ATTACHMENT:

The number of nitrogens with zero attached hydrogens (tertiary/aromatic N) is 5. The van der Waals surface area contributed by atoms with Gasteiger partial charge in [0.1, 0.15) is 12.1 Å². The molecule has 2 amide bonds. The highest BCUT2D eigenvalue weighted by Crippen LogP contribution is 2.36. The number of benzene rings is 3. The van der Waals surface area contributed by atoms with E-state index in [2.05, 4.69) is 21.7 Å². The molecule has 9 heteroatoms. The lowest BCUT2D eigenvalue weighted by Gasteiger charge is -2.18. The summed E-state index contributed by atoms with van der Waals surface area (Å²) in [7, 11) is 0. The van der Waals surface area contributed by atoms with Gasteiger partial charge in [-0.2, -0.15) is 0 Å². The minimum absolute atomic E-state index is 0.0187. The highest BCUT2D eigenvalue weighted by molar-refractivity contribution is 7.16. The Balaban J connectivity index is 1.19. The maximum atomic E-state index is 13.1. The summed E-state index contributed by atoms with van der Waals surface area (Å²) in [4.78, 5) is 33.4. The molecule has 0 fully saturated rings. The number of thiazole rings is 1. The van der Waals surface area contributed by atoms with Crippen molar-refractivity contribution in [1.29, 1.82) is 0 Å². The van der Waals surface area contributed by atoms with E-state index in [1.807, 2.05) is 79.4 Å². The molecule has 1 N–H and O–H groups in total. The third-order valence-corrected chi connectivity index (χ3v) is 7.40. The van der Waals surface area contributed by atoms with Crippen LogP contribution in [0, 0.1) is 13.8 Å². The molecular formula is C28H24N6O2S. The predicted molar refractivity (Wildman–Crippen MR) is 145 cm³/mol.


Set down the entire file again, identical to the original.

The number of nitrogens with zero attached hydrogens (tertiary/aromatic N) is 5. The van der Waals surface area contributed by atoms with Gasteiger partial charge in [0.1, 0.15) is 12.1 Å². The molecule has 2 amide bonds. The highest BCUT2D eigenvalue weighted by Crippen LogP contribution is 2.36. The number of benzene rings is 3. The van der Waals surface area contributed by atoms with E-state index in [2.05, 4.69) is 21.7 Å². The molecule has 9 heteroatoms. The lowest BCUT2D eigenvalue weighted by Gasteiger charge is -2.18. The summed E-state index contributed by atoms with van der Waals surface area (Å²) in [7, 11) is 0. The van der Waals surface area contributed by atoms with Gasteiger partial charge in [-0.2, -0.15) is 0 Å². The minimum absolute atomic E-state index is 0.0187. The highest BCUT2D eigenvalue weighted by molar-refractivity contribution is 7.16. The Balaban J connectivity index is 1.19. The maximum atomic E-state index is 13.1. The summed E-state index contributed by atoms with van der Waals surface area (Å²) in [4.78, 5) is 33.4. The molecule has 0 fully saturated rings. The number of thiazole rings is 1. The van der Waals surface area contributed by atoms with Crippen molar-refractivity contribution in [1.29, 1.82) is 0 Å². The van der Waals surface area contributed by atoms with E-state index in [1.807, 2.05) is 79.4 Å². The molecule has 1 N–H and O–H groups in total. The third-order valence-corrected chi connectivity index (χ3v) is 7.40. The van der Waals surface area contributed by atoms with Crippen LogP contribution in [0, 0.1) is 13.8 Å². The molecular formula is C28H24N6O2S. The predicted molar refractivity (Wildman–Crippen MR) is 145 cm³/mol.